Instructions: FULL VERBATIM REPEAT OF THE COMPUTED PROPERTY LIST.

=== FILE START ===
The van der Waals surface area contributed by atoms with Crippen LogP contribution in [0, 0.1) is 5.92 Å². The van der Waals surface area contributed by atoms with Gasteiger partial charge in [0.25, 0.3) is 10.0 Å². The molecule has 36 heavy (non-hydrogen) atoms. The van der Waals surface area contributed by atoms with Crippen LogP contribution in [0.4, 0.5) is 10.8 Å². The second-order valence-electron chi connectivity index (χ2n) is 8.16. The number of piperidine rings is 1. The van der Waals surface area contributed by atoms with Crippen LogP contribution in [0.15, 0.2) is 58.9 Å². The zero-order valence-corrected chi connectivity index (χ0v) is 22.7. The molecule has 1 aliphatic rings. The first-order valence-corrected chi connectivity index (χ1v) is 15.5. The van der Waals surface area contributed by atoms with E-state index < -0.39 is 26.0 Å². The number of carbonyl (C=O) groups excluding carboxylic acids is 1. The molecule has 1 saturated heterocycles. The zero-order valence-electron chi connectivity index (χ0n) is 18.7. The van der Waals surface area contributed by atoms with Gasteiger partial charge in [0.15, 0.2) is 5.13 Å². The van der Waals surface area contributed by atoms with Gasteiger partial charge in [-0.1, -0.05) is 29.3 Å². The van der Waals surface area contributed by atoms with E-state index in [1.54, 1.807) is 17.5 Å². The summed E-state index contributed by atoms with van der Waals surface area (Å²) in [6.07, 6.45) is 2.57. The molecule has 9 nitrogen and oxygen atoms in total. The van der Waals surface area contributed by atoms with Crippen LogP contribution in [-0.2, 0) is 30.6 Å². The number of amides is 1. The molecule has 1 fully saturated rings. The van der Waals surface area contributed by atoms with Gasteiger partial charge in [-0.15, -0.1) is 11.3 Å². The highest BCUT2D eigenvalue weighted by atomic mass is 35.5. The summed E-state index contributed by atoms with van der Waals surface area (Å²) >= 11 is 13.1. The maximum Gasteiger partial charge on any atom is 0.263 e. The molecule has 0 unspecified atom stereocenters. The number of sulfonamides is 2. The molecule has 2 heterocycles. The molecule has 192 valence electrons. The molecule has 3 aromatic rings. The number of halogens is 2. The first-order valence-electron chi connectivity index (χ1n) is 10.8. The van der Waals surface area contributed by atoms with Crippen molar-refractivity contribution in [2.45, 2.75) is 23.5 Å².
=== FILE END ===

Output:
The van der Waals surface area contributed by atoms with Crippen LogP contribution in [0, 0.1) is 5.92 Å². The van der Waals surface area contributed by atoms with Gasteiger partial charge in [0.25, 0.3) is 10.0 Å². The molecule has 36 heavy (non-hydrogen) atoms. The van der Waals surface area contributed by atoms with Crippen LogP contribution in [0.4, 0.5) is 10.8 Å². The second-order valence-electron chi connectivity index (χ2n) is 8.16. The number of piperidine rings is 1. The van der Waals surface area contributed by atoms with Crippen LogP contribution in [0.15, 0.2) is 58.9 Å². The zero-order valence-corrected chi connectivity index (χ0v) is 22.7. The molecule has 1 aliphatic rings. The first-order valence-corrected chi connectivity index (χ1v) is 15.5. The van der Waals surface area contributed by atoms with E-state index < -0.39 is 26.0 Å². The number of carbonyl (C=O) groups excluding carboxylic acids is 1. The molecule has 1 saturated heterocycles. The zero-order valence-electron chi connectivity index (χ0n) is 18.7. The van der Waals surface area contributed by atoms with Gasteiger partial charge in [0.15, 0.2) is 5.13 Å². The van der Waals surface area contributed by atoms with Gasteiger partial charge in [-0.1, -0.05) is 29.3 Å². The van der Waals surface area contributed by atoms with E-state index in [1.54, 1.807) is 17.5 Å². The summed E-state index contributed by atoms with van der Waals surface area (Å²) in [6.07, 6.45) is 2.57. The molecule has 9 nitrogen and oxygen atoms in total. The van der Waals surface area contributed by atoms with Crippen LogP contribution in [-0.2, 0) is 30.6 Å². The number of amides is 1. The molecule has 1 fully saturated rings. The van der Waals surface area contributed by atoms with Gasteiger partial charge in [-0.15, -0.1) is 11.3 Å². The highest BCUT2D eigenvalue weighted by atomic mass is 35.5. The summed E-state index contributed by atoms with van der Waals surface area (Å²) >= 11 is 13.1. The maximum Gasteiger partial charge on any atom is 0.263 e. The molecule has 0 unspecified atom stereocenters. The number of sulfonamides is 2. The molecule has 2 heterocycles. The molecule has 192 valence electrons. The molecule has 3 aromatic rings. The number of halogens is 2. The first-order valence-electron chi connectivity index (χ1n) is 10.8. The van der Waals surface area contributed by atoms with Crippen molar-refractivity contribution in [2.45, 2.75) is 23.5 Å².